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  • Mayra Mardon, MBA, REALTOR®

What is a 1031 Exchange?


By transferring the proceeds from the sale of a property to the purchase of a new property, a 1031 Exchange allows an investor to deffer the taxes on the proceeds of the sale of the property.

Some important rules apply:

1. All cash or other proceeds received from the sale of the relinquished property must be used to acquire the replacement property. The purchase price of the replacement property must be equal or greater than the net sale price of the property being relinquished.

2. The properties must be the same kind of property and the tax payer must identify the replacement property within 45 days of the sale of the relinquished property.

3. The property must be acquired within 180 days of relinquishing the first property, or before the taxes are due, whichever date comes first.

because of the complexity of 1031 exchange transactions investors must use a qualified 3rd party intermediary to assist.

Most recent tax year instructions are found on the following link

https://www.irs.gov/pub/irs-pdf/i8824.pdf

Qualified Intermediaries

"Under Treasury Regulations section 1.1031(k)-1(g)(4), a QI is any person who is not the exchangor or a disqualified person. The same regulations define a disqualified person as any person who has acted as the exchangor’s agent within a two-year period ending on the date of the transfer of the relinquished property. This agent can include, but is not limited to, the exchangor’s employee, attorney, accountant, investment banker or broker, or real estate broker or agent. The performance of services regarding exchanges of property that are intended to qualify for nonrecognition of gain or loss under section 1031, as well as routine financial, title insurance, escrow, or trust services provided to the taxpayer by a financial institution, title insurance company, or escrow company, is not taken into account in the determination of a disqualified person. In addition, a disqualified person includes a related party as described under IRC sections 267(b) or 707(b). Clearly, the intent is to establish an independent relationship between the exchangor and the QI.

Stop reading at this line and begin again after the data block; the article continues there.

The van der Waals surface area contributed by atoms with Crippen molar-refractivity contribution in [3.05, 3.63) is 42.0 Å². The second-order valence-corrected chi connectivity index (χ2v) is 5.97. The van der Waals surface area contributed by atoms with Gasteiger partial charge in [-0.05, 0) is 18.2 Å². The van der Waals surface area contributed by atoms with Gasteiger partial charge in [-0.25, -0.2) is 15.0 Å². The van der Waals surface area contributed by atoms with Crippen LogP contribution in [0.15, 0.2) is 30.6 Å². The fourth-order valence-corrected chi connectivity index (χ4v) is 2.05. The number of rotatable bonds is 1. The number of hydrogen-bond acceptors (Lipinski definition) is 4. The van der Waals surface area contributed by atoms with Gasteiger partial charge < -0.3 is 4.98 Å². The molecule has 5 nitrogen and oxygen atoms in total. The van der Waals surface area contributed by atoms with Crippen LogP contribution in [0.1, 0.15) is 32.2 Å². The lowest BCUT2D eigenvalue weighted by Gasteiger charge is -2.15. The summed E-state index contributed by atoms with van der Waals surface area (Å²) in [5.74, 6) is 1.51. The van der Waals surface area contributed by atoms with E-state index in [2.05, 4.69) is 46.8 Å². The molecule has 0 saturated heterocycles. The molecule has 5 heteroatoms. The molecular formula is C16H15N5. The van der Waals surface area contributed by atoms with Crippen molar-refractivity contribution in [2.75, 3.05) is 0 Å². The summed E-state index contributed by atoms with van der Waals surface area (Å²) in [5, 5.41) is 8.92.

The role of the QI is to step into the exchangor’s position and to prevent the exchangor’s access to funds transferred during the exchange process so as not to violate the like-kind clause. For example, consider a Taxpayer X who wants to exchange a three-bedroom residential rental property. A newly married couple may be willing to purchase the house for their own principal residence, but has no property to exchange. Therefore, X transfers the rights to sell the three-bedroom house under a written agreement. The property is then listed with a real estate broker; when the house is sold, the QI transfers the sale proceeds to an escrow account to which X has no access. Under Treasury Regulations section 1.1031(k)-1(c), X has 45 days to identify a replacement property, beginning on the date that the relinquished property was transferred to the buyer. If a replacement property is not received within the 45-day period, X must notify the QI in writing.

Once the replacement property is identified and the QI is notified, the QI purchases the replacement property using the funds held in escrow. Under section 1031(a)(3), X has until the earlier of 1) the 180th day after the relinquished property is transferred or 2) the due date of X’s tax return (including extensions) to complete the exchange.

In a deferred exchange, there must be a written exchange agreement under which the QI facilitates the sale of the relinquished property and the acquisition of the replacement property. The QI receives the funds from the sale of the relinquished property, and the exchange agreement expressly limits the taxpayer’s rights to receive, pledge, borrow, or otherwise obtain benefits of the money or property held by the QI before the end of the exchange period [Treasury Regulations section 1.1031(k)-1(g)(4)]."

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